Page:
Loss and Cost Functions

Shark uses the notion of loss and cost functions to define machine learning tasks.

Loss functions

Consider a model (a hypothesis) \(f\) mapping inputs \(x\) to predictions \(y=f(x)\in Y\). Let \(t\in Y\) be the true label of input pattern \(x\). Then a loss function \(L:Y\times Y\to\mathbb{R}^+_0\) measures the quality of the prediction. If the prediction is perfectly accurate, the loss function is zero (\(t=y\Rightarrow L(t, y)=0\)). If not, the loss function measures “how bad” the mistake is. The loss can be interpreted as a penalty or error measure.

For a classification tast, a fundamental loss function is the 0-1-loss:

\[\begin{split}L(y,t)=\begin{cases} 0 & \text{if $y=t$}\\1 & \text{otherwise}\end{cases}\end{split}\]

For regression, the squared loss is most popular:

\[L(y,t)= (y-t)^2\]

Using the concept of a loss function, the goal of supervised learning can be described as finding a model \(f\) minimizing the risk:

\[\mathcal{R}(f) = \mathbb{E}\{ L(t, f(x)) \}\]

Here the expectation \(\mathbb{E}\) is over the joint distribution underlying the observations of inputs and corresponding labels.

Cost functions

Now let us consider a collection of observations \(S=\{(x_1,t_1),(x_2,t_2),\dots,(x_N,t_N)\}\in(X\times Y)^N\) and corresponding predictions \(y_1.y_2,\dots,y_N\) by a model \(f\). A cost function \(C\) is a mapping assigning an overall cost value, which can be interpreted as an overall error, to \(\{(y_1,t_1),(y_2,t_2),\dots,(y_N,t_N)\}\in(Y\times Y)^N\). Every loss function induces a cost function, namely the empirical risk:

\[\mathcal{R}_S(f) = C(\{(y_1,t_1),(y_2,t_2),\dots,(y_N,t_N)\}) = \frac 1 N \sum_{i=1}^N L(y_i,t_i)\]

The cost function induced by the 0-1-loss is the average misclassification error and the cost function induced by the squared loss is the mean squared error (MSE).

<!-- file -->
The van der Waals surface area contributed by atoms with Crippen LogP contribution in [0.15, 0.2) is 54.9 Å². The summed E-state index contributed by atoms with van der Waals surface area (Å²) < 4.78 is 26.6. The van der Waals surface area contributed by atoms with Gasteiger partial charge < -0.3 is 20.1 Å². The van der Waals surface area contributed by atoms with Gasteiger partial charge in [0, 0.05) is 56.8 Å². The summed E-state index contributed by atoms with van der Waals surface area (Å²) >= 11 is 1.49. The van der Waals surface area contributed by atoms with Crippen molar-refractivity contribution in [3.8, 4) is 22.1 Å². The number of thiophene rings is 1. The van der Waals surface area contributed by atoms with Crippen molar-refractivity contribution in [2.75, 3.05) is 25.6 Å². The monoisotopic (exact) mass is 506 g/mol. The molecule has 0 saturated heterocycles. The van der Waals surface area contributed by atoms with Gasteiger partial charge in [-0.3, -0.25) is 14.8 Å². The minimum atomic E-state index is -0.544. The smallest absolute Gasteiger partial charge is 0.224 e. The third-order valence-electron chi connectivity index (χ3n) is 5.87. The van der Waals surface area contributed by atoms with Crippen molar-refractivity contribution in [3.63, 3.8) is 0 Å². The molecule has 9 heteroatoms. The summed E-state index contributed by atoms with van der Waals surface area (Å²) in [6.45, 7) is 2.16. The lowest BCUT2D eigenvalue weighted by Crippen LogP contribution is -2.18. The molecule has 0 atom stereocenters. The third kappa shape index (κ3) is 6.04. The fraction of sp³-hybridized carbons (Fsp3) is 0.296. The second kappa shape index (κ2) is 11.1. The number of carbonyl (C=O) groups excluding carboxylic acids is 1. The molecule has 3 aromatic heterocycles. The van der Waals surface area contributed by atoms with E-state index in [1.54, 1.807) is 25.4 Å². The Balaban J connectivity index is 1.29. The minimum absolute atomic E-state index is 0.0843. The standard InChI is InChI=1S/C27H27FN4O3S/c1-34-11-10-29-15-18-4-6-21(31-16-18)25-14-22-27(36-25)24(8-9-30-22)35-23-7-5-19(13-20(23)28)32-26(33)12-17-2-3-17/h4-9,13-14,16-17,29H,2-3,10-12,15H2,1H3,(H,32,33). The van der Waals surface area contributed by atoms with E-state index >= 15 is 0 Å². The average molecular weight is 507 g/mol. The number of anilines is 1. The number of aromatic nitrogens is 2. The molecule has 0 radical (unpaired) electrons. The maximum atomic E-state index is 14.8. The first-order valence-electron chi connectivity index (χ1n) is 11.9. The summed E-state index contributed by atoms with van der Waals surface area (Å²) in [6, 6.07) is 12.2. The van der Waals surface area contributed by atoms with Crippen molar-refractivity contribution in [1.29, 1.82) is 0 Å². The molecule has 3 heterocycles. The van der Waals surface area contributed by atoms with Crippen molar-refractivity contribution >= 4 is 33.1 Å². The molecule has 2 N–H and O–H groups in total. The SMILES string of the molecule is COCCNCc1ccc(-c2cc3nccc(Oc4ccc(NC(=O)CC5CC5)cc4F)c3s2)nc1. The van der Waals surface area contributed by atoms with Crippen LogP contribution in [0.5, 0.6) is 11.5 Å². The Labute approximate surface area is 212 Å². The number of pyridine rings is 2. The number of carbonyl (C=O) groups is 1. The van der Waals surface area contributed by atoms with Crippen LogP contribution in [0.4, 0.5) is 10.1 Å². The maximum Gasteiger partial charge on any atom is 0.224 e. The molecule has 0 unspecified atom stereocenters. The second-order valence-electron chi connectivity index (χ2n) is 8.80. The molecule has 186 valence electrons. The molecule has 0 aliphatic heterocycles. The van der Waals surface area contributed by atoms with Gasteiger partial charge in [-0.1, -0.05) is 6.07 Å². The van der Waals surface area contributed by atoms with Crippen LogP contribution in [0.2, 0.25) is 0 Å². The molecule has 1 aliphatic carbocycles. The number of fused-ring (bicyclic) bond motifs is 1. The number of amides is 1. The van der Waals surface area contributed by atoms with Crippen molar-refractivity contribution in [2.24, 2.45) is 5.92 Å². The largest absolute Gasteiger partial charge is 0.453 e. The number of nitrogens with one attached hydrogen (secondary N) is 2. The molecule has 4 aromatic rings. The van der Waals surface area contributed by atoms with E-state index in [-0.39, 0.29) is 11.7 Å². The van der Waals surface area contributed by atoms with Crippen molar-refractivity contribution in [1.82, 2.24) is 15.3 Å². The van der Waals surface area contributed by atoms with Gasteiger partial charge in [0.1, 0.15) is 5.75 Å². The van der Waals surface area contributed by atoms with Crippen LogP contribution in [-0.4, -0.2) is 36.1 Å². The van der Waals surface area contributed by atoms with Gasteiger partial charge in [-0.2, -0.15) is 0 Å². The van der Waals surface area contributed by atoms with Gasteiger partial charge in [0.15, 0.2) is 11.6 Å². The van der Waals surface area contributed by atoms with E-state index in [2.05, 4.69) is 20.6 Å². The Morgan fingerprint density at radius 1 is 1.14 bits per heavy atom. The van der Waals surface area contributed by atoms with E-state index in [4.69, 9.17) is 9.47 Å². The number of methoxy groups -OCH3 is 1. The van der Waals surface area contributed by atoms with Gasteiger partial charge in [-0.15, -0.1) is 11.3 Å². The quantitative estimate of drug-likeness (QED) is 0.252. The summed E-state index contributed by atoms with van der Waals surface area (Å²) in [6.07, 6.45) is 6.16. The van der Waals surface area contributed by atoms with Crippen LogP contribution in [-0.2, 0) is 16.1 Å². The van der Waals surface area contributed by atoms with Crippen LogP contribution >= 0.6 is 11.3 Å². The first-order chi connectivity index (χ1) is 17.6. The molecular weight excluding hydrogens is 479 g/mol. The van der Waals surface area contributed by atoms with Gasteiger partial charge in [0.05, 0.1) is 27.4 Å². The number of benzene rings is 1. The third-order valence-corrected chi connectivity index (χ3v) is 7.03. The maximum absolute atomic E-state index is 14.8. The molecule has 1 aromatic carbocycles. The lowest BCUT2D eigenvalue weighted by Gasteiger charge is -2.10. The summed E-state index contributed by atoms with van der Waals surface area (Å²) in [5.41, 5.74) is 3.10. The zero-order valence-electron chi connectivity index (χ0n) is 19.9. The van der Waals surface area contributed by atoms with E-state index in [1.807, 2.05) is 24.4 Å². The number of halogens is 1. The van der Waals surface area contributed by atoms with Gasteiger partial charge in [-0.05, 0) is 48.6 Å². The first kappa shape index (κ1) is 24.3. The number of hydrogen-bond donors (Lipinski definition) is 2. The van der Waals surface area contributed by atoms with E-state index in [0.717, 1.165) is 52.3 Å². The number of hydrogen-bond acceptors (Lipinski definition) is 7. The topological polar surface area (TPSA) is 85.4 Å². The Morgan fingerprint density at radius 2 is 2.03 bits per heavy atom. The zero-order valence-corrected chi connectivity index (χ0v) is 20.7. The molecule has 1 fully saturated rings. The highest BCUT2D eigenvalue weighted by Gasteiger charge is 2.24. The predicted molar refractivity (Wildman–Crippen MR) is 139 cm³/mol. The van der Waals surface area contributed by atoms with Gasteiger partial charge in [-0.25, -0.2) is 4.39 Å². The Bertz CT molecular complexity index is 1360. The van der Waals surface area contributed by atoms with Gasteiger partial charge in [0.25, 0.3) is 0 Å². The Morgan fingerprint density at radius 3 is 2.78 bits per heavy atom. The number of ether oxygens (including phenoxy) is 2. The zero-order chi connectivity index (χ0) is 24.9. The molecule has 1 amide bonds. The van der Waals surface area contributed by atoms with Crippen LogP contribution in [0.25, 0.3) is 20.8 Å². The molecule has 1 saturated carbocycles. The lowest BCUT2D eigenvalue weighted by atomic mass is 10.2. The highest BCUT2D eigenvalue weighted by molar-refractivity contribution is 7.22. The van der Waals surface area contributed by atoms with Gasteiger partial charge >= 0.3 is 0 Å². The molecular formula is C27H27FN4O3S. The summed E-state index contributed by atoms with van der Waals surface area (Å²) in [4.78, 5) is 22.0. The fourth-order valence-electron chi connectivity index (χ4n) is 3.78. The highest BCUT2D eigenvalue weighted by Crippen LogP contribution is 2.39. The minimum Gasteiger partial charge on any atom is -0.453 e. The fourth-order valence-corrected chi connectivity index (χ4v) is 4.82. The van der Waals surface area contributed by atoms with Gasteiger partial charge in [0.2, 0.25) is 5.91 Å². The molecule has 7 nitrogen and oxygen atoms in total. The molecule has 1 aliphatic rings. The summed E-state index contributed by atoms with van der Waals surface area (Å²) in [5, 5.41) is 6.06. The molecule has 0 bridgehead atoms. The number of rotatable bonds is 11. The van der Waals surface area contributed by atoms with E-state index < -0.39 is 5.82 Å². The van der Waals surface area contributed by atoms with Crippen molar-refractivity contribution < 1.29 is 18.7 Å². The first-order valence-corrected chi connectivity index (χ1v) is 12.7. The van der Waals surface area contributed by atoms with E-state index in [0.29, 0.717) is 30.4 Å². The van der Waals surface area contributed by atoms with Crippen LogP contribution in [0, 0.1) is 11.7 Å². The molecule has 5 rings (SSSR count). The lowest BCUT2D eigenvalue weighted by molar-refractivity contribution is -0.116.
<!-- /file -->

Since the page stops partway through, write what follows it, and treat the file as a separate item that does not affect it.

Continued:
However, there are cost functions which cannot be decomposed using a loss function. For example, the area under the curve (AUC). In other words, all loss functions generate a cost function, but not all cost functions must be based on a loss function.


i think what is missing here is a comment on the normalization conventions. i can’t even quite figure them out on my own from the code. it seems that for losses, when the type passed to eval is data-of-something, then the result is normalized by the number of samples, and if i use the batch interface of eval, it is not normalized, correct? so, using the data interface is a statement that one wants normalization and otherwise on always does it oneself? i am aware that this could also go down to where the eval-interfaces are explained, but i think it should be at a more prominent place actually.


When both the loss function and the model are differentiable, it is possible to calculate the derivative of the empirical risk with respect to the model parameters \(w\):

\[\frac {\partial}{\partial w}\mathcal{R}_S(f) = \frac 1 N \sum_{i=1}^N \frac {\partial}{\partial f(x_i)}L(f(x_i),t_i)\frac {\partial}{\partial w}f(x_i)\]

This allows embarrassingly parallelizable gradient descent on the cost function. Please see the tutorial Shark Conventions for Derivatives for learning more about the handling of derivatives in Shark.

The base class ‘AbstractCost<LabelTypeT,OutputTypeT>’

The base class AbstractCost is templatized with respect to both the label and output type. Using batches, that is, collections of input elements, is an important concept in Shark, see the tutorial Data Batches. The proper batch types are inferred from the label and output types:

Types Description
LabelType Type of a label \(t_i\)
OutputType Type of a model output \(z_i\)
BatchLabelType Batch of Labels; same as Batch<LabelType>::type
BatchOutputType Batch of Outputs; same as Batch<OutputType>::type

Like all other interfaces in Shark, cost functions have flags indicating their internal capabilities:

Flag, Accessor function Description
HAS_FIRST_DERIVATIVE, hasFirstDerivative Can the cost function calculate its first derivative?